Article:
then discuss that topic, don’t muddy the waters by bringing evolution into the debate
OK, understood. While I have no strong feelings either way on the question, I am inclined to believe that life originated naturally, which is just to say that God has chosen to work within his self-imposed framework which consists of the material laws, matter and energy that he created. Of course to an omnipotent and omniscient God there are no such things as flukes, strokes of luck or random events. God created the universe so that it would at every moment reflect his will and his vision exactly.
God do not cheat to Him/Herself when playing solitaire.
He/She made the rules of nature and from those rules life evolved according to God’s providence and timeframe.
Life is a natural product and objetive of God’s creation.
I do not know why some catolics are trying to imitate protestant fundies and create a magic literal reading of Genesis when the medieval monks that created modern science had it clear.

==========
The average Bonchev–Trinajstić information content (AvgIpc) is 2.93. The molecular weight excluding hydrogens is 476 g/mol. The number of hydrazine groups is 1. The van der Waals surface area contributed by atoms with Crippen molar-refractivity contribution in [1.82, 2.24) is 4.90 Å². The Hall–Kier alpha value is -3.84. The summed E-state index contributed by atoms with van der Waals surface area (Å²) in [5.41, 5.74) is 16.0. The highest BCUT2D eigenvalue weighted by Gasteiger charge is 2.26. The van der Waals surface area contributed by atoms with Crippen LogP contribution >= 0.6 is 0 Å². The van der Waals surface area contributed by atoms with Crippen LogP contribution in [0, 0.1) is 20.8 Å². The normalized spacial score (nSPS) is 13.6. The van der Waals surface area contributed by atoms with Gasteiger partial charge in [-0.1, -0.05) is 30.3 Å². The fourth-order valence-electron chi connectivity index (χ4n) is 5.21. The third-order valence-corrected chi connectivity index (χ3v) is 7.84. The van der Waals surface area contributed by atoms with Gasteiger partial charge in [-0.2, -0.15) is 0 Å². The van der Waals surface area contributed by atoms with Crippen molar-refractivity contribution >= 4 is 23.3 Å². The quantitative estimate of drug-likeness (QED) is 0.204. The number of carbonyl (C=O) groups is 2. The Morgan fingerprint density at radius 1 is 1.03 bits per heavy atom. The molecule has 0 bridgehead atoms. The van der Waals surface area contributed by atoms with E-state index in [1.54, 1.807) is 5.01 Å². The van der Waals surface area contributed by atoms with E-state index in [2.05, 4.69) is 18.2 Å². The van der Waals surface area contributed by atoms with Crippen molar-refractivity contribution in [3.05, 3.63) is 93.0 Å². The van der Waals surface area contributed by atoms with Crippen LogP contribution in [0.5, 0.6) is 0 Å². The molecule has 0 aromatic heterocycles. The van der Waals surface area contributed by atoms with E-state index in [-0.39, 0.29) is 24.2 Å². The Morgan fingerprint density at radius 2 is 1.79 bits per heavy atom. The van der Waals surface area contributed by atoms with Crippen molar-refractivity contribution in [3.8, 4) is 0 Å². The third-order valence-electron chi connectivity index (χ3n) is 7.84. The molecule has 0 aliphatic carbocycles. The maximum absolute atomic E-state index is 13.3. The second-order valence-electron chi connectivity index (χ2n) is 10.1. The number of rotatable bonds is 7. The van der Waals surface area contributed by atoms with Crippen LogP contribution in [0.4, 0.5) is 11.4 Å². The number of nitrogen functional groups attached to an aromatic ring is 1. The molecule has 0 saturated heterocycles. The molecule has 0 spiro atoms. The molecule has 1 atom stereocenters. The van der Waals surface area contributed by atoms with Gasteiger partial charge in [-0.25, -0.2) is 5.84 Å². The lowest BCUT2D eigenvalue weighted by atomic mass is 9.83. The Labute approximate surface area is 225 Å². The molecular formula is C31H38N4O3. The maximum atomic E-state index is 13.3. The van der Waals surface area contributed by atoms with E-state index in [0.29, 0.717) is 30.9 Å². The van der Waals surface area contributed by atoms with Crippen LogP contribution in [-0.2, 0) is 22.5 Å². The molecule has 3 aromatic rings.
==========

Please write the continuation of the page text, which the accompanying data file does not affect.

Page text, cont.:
You can guess on what I voted on…
[sarcasm]Ya, next thing you know, those fundie Catholics are going to claim a literal reading for John 6, also.[/sarcasm]
BTW it is those liberal protestants that deny the real presence, the dogma which the Church developed based on a [fundie] literal reading of Scripture.
I shouldn’t have used the word ‘evolved’ in the first option! Mistake - but I can’t change it now. It should read something like ‘emerged’ instead.
I did however want the first two options to be for Catholics who accept the theory of evolution, so I included the third for those who don’t. I realise that evolution itself does not cover the origin of life (hence the confusion in wording).
Well, I think you would mean the first option then. The first two choices might otherwise be named something like ‘Natural Providence’ and ‘Supernatural Miracle,’ respectively.